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Redfish Flood The Flats of Estes and Redfish Bay

The warm waters of spring were slow to arrive in 2007, changing the normal patterns significantly in the coastal bend.  Cold temperatures throughout February and a frost in early March delayed the spawning run of black drum, with only a few fish being caught in what should be the peak of the season.  The low tides that accompanied these cold spells have kept the redfish off of the shorelines, making them tough to keep track of early March.

Trout, and good size ones, have been plentiful on the reefs and shorelines of our area, as long as you keep a winter mindset.  Soft, dark colored bottoms and slow bait presentations have been the key to some great trout action.  The shrimp migration thus far has been nonexistent, making live bait acquisition difficult and lures a necessity.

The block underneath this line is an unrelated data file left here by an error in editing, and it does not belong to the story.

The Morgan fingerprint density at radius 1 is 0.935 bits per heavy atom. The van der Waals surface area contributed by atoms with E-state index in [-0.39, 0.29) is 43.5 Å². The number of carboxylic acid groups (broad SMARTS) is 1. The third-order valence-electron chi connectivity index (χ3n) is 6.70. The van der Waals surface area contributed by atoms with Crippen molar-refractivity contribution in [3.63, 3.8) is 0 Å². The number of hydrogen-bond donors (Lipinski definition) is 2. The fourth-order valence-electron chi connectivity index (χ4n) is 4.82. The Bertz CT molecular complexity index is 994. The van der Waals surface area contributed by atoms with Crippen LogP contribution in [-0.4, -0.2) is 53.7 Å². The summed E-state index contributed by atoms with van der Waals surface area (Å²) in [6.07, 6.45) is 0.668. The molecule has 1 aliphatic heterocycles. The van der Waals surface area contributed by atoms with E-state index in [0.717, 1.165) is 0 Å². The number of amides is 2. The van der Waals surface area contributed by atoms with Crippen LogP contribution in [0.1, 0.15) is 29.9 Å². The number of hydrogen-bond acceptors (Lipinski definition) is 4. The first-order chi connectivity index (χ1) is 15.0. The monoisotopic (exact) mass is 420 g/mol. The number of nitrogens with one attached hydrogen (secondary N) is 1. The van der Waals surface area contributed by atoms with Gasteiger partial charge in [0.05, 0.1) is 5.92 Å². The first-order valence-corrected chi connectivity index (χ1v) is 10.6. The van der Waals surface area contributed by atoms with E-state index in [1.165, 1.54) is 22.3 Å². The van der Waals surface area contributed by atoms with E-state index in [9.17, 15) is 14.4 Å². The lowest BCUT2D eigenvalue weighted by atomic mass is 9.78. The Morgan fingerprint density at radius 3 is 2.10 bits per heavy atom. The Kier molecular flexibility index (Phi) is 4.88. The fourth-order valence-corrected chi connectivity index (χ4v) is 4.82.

However, there is good news.  The low pressure system and high winds of late March have brought the spring bull tide in, and with it came the reds.  They have flooded the flats of Estes and Redfish Bay, and are making their way north to the reefs of Mesquite and San Antonio bays.  This tide will also bring the shrimp and juvenile finfish, so both the reds and trout will begin their spring feed on this big tide.

With water temperatures that hit 70 for the first time since early December, the topwater bite for big trout should go into high gear over the next few weeks.  This late winter will delay croaker fishing for several weeks, so if you have a trip booked for April or the first half of May, plan to throw shrimp or try out your wading legs and get in on the lure action that has remained excellent throughout the spring.